There are injustices not from our religion but from this subordination of women to men, imposed in the "supposed" name of religion. For example, I once expressed my belief on freedom of choice for both men and women on what to wear; religion imposes many restrictions on the male dress code which they choose to ignore, and nothing happens - so why is the standard different for women? When this interview was published some Moulabis (Muslim religious scholars/priest) came to my home and threatened me, but after a discussion they thankfully realized the significance of my work and supported it.
I would like to share the story of Firdaus, a woman in my neighborhood. She had two children by the time she was thirty, and was beat by her drunk husband every night. She explained the miserable situation she was going through to her family but nobody listened to her and tried to convince her that she must adapt and accept her husband, for this behavior is seen to be normal from husbands here. Further, the fact that she had two children meant reconsidering her marriage an impossibility. Nobody listened to her despite repeated calls for help, and for the sake of her family’s reputation she tolerated the brutal tortures silently. Divorce is a social stigma in our society, so women are not allowed to mention separation, even if they are brutally domestically abused. In contrast, men are allowed to separate from their wives when they please.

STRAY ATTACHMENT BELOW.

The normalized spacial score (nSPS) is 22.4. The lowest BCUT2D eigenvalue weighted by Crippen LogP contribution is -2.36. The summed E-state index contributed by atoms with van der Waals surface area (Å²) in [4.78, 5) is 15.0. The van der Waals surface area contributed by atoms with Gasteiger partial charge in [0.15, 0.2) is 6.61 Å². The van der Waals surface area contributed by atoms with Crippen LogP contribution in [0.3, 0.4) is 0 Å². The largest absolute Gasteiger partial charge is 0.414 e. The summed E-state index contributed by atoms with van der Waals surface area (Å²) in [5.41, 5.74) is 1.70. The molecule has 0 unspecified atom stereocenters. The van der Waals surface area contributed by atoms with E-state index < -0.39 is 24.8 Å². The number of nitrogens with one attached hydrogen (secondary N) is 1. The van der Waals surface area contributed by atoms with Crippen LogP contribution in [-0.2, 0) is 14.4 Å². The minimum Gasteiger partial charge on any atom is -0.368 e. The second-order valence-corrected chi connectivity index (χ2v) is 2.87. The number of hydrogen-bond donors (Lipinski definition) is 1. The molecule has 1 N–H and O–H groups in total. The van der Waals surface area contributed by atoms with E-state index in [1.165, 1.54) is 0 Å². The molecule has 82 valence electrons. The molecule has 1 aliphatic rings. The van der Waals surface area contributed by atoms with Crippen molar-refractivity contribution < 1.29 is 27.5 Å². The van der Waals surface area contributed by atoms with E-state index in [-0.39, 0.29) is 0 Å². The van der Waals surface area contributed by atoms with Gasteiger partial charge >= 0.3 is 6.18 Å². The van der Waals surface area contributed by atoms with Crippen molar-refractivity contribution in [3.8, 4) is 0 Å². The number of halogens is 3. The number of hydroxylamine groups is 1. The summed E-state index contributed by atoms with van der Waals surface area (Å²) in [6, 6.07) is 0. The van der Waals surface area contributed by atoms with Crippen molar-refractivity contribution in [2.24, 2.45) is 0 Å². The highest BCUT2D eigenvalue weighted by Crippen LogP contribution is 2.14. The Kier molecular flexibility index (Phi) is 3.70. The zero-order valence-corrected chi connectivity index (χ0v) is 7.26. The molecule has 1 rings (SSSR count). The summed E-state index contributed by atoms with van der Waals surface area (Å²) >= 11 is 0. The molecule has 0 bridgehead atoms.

Eventually Firdaus was burnt alive by her husband and in-laws. I don’t know how long she was bristling with pain before death; she had been trained from her childhood that bearing pain is an integral part of a woman’s life. She burnt to keep her family’s head held high; instead of being burnt everyday internally, by the oppression and pain that was her routine, her earthly existence was burnt within one day. The story does not end here, Firdaus's husband established this murder as a suicide case; he is an influential man. No investigation, no queries. The case has been closed forever. He compensated Firdaus's family with two flats for her death and they remained silent. Everyone remained silent because every day there is a Firdaus being tortured in similar ways, and dies. Every day another Firdaus's coffin is being prepared.